Zebras are some of the most fascinating animals in the world. From kindergarten kids to biologists, the zebras’ dazzling black-and-white display has been a constant source of puzzlement and curiosity. Zebras are black with white stripes, if you were wondering, but why do they have white stripes in the first place?
In a new study, researchers dressed horses in all sorts of black-and-white coats and found that coats that look like zebras’ coats do an excellent job at keeping horseflies away.
Since at least the 19th century, researchers have wondered why zebras have stripes — and there are probably more hypotheses than you think. For starters, there’s the confusion hypothesis, which states that zebra stripes confuse predators, making it harder to distinguish between different individuals in a group and makes zebras less noticeable. Then, there’s the thermoregulatory hypothesis, which suggests that stripes help to control a zebra’s body temperature. Studies have also suggested that stripes serve as warning coloration or that they serve a social role, like an individual fingerprint.
But in recent years, one particular idea is picking up traction.
The idea is a variation of the confusion theory, and it basically says that zebra stripes serve as a deterrent, but not for predators — for insects, and specifically horseflies.
Horseflies have been around since the age of the dinosaurs, and their bite can be nasty. Granted, horses and zebras have thicker skin than humans, but even for them, horseflies can be a problem. It’s also quite difficult for them to get rid of flies: you or I could whack the flies or flail our arms and try to scare them away, but for hoofed animals, that’s hardly an option.
Turns out, horseflies don’t like stripes. It’s not clear why, but they simply don’t like landing on stripes. But they only seem to hate some types of stripes. Tim Caro and Martin How, both from the University of Bristol’s School of Biological Sciences, set out to investigate this.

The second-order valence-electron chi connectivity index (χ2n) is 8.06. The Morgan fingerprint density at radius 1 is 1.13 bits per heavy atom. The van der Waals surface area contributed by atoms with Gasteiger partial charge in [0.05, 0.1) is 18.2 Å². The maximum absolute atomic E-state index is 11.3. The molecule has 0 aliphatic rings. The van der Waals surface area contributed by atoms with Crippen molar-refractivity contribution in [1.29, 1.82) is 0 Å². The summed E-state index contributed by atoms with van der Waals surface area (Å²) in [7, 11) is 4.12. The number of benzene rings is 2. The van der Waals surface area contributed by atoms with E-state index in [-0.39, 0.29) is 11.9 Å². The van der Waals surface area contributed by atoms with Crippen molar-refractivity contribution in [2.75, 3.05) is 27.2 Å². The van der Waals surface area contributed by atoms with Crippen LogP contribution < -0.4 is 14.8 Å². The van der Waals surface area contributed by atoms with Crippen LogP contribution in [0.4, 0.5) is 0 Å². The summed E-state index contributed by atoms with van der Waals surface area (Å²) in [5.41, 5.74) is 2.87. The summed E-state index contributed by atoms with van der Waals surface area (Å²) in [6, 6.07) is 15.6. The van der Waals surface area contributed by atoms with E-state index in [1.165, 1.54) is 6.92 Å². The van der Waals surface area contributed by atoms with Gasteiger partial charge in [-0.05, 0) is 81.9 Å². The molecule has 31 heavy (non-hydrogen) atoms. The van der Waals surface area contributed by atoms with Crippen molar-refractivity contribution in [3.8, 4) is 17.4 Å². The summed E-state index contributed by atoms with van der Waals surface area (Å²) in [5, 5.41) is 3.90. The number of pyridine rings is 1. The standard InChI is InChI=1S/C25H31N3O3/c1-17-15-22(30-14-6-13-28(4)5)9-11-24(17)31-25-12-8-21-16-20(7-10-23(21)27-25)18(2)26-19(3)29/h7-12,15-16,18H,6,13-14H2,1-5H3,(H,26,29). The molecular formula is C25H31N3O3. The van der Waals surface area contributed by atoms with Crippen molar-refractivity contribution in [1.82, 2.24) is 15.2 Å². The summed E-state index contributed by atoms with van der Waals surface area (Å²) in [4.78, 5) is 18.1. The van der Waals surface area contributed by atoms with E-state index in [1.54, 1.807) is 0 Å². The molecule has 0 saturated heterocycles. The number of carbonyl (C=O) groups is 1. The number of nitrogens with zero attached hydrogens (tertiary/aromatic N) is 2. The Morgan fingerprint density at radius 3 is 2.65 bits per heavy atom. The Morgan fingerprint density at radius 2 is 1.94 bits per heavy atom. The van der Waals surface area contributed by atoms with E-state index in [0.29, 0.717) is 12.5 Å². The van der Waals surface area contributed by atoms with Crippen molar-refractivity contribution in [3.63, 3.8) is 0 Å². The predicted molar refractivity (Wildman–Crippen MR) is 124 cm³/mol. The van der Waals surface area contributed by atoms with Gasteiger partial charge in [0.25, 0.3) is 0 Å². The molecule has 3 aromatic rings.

“We knew that horseflies are averse to landing on striped objects – a number of studies have now shown this, but it is not clear which aspects of stripes they find aversive,” Caro says.
“Is it the thinness of the stripes? The contrast of black and white? The polarized signal that can be given off objects? So we set out to explore these issues using different patterned cloths draped over horses and filmed incoming horseflies.”
Because the researchers couldn’t take zebras and swap their stripes around, they did the next best thing: they wrapped horses in different striped sheets and measured what effect this has on horseflies.
They found that large, dark objects attract the flies, and grey coats attract them even more. Coats with large black triangles and small checkerboard particles also didn’t seem to deter the flies. What did deter the horseflies were patterns of sharply contrasting stripes.
“We found that horseflies are averse to landing on highly (but not on lightly) contrasting stripes printed on horse coats. We could find no evidence for horseflies being attracted to coats that better reflected polarized light. Horseflies were somewhat less attracted to regular than to irregular check patterns,” the researchers note in the study.
Based on the results, they double down on the idea that the zebras’ stripes work as an anti-parasite mechanism.
But this doesn’t answer one key question: if this type of stripe offers such a significant evolutionary advantage, why haven’t other related species developed anything like it? Caro says
“We know that zebra pelage – fur – is short, enabling horsefly mouthparts to reach the skin and blood capillaries below, which may make them particularly susceptible to fly annoyance, but more important, perhaps, is that the diseases that they carry are fatal to the horse family but less so to ungulates. This needs investigation.”
The study was published in the Journal of Experimental Biology.